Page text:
So the stock A65 head can be modified to flow well enough for at least 85rwhp as I have with the 883. The 750 should be able to approach that as well though at higher rpm. The 750 could be running 12-1 compression when at the moment it's around 10-1. I ran the 883 at just over 12-1 for a while, I didn't realize that's what it was, its now 11-1 because even though it was ok with higher compression on pump gas it made me nervous.

The 90 degree configuration is like running a 46% stronger crank because that is the load reduction on it. The crank is supported on 3 bearings the 3rd is outside the alternator stopping deflection and primary misalignment, it also has an extra bearing behind the clutch to prevent the main-shaft deflecting. It's more difficult for the centre of a crank to flex when the extreme end is held, if you put a piece of wood between two bricks and push it the overhanging ends move up when the centre flexes down, clamping an end makes bending it in the middle more difficult. The A65 valve gear seems good at least to 9,000. The stock 473 cam profile retarded a little, to square it up, works really well, and it doesn't need excessively strong valve springs. An A65 like this with 190cfm heads running 12-1 compression according to a hp calculator should be able to make about 98hp at the flywheel at somewhere around 9000-9,500. Something might break, but the 883 doesn't break stuff anymore at that power level. (not that it's being raced)

With this small oval port head I was just wondering what it would do on an otherwise stock motor.


mark
Re: The what if A65 67hp challenge. [Re: Mark Parker] #782329 08/23/19 2:08 pm
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Might have missed something earlier Mark (or dementors is setting in which is possible) so your now flowing a 30mm head? Not one that’s been opened up like on the 883?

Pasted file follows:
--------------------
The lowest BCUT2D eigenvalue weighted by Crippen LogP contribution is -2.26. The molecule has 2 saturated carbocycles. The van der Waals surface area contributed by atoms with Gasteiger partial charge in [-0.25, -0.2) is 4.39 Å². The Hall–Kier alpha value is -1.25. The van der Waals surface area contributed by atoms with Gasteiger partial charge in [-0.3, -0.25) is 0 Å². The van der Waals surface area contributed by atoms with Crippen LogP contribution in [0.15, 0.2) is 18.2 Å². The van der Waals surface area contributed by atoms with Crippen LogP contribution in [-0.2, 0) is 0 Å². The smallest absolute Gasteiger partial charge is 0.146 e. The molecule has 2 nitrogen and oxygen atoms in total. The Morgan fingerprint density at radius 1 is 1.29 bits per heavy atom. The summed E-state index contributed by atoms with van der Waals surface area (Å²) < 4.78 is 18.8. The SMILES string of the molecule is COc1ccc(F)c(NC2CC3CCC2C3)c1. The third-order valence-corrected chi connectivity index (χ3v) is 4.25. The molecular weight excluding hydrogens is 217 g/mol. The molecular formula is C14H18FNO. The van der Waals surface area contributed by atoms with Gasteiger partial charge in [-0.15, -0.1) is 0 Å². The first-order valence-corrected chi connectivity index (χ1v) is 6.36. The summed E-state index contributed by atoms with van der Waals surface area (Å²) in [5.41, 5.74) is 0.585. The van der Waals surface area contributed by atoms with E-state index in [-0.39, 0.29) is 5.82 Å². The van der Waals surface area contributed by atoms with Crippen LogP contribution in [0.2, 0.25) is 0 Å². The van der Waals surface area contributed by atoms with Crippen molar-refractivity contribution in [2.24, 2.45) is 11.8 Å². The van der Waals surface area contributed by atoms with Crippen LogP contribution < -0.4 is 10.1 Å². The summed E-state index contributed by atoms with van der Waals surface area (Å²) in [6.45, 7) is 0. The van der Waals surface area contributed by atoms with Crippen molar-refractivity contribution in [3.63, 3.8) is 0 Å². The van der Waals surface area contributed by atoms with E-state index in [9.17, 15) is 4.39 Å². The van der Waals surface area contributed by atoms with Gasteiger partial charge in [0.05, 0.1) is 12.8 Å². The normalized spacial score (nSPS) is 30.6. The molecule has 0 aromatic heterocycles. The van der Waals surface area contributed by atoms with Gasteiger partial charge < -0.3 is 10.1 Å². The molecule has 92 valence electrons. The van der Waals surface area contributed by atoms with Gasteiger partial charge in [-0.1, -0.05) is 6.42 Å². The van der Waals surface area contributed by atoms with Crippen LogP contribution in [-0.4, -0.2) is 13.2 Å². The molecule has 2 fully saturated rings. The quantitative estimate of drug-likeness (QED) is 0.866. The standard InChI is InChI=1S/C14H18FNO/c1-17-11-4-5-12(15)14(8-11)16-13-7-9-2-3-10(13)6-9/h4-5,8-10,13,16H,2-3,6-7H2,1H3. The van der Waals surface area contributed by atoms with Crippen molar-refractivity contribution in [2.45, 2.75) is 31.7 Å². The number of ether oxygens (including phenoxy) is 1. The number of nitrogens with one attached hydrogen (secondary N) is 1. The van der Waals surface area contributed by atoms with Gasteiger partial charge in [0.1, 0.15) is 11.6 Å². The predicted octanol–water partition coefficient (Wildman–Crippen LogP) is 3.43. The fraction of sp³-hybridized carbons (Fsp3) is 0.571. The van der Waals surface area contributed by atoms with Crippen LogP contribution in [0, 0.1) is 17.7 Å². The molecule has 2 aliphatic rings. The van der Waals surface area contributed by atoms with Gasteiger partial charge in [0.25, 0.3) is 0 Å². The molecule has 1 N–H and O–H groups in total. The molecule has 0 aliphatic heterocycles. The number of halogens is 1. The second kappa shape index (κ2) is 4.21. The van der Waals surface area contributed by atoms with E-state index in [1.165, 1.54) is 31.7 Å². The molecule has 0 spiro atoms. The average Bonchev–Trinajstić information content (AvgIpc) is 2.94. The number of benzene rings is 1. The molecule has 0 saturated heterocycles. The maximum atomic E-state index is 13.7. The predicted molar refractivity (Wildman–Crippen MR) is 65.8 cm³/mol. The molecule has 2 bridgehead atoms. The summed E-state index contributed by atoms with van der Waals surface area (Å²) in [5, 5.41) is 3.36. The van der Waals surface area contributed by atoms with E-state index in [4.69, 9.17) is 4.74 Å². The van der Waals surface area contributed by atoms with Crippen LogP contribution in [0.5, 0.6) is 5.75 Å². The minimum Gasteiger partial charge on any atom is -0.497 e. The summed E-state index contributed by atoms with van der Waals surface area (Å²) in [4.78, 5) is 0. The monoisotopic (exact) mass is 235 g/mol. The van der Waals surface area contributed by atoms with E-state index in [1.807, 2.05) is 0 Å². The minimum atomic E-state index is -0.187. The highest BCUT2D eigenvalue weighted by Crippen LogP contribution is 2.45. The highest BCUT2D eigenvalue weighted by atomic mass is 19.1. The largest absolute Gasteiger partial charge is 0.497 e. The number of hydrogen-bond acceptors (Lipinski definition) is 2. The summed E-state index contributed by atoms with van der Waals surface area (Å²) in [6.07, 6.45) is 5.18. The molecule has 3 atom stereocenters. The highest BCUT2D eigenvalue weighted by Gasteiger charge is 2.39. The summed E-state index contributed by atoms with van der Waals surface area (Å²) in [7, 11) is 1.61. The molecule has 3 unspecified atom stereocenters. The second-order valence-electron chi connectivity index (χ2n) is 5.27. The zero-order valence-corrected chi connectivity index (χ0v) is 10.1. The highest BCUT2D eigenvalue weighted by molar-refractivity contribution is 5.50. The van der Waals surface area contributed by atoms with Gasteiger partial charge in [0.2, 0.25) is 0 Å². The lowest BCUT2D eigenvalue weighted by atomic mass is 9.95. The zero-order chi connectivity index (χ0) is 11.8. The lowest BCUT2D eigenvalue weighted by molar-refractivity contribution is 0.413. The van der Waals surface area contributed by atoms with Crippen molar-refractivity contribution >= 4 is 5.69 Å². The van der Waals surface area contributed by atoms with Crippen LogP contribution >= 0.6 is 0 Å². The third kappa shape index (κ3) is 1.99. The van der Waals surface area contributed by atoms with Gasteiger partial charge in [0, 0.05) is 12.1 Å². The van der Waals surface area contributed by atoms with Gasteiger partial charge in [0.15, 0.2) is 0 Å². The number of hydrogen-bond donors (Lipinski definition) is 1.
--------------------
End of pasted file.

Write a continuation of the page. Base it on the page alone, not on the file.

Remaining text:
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Re: The what if A65 67hp challenge. [Re: Mark Parker] #782331 08/23/19 2:19 pm
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Yea a little version of the bigger oval port, I had it at 30mm with stock valve flowing around 143cfm now its 32mm with 42mm valve around 160cfm but the carb restricts it to 145cfm, a flatslide with smooth bore would give better flow. But I can use these 32VM round slides to see how it works, its a small port with higher velocity. Just need to build the bike.


mark
Re: The what if A65 67hp challenge. [Re: Mark Parker] #782332 08/23/19 2:23 pm
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Wonder what you would get on cfm on the small port head, flowed, I've found that to give me the best power on the 650's


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Re: The what if A65 67hp challenge. [Re: Mark Parker] #782397 08/24/19 12:27 am
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The British bike industry was much more adventurous in what they made before the war. After the war Britain was skint and reverted to making singles, parallel twins, and villiers engined ring-dingers for people to get to work on. The shareholders wanted their dividends and refused to reinvest money when it was really needed, leading to 30hp twins being stretched by crude tuning to fragile leaky 50+ hp machines.

Doug Hele, who was a good engineer, had the triple ready to rock in the early 1960's, but the money men said no as the Bonneville was selling like hot cakes and they didn't want to rock the boat. It was a real missed opportunity imho. By the time the triple was needed, the money to build it was not there any longer.

What Mark is doing with his twin, Bsa could have done 50 years ago, Developement rather than ever wilder cams and higher compression ratios, and hoping the main bearings don't fail, the crank doesn't break, or the engine doesn't start throwing rods.

Re: The what if A65 67hp challenge. [Re: Mark Parker] #782398 08/24/19 12:30 am
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Mark.
I am doing the engine prep work on a 650/750 a65 for an outfit at the moment, it goes well for what it is.
He's just won the Queensland title on it and came 2nd last year in the aussie championship as a 'worked' standard 650.
He was only beaten by a 920 norton (totally illegal really) But, it made a lot of blokes look silly.
The 'new' motor will have an a10 crank in it, end fed etc.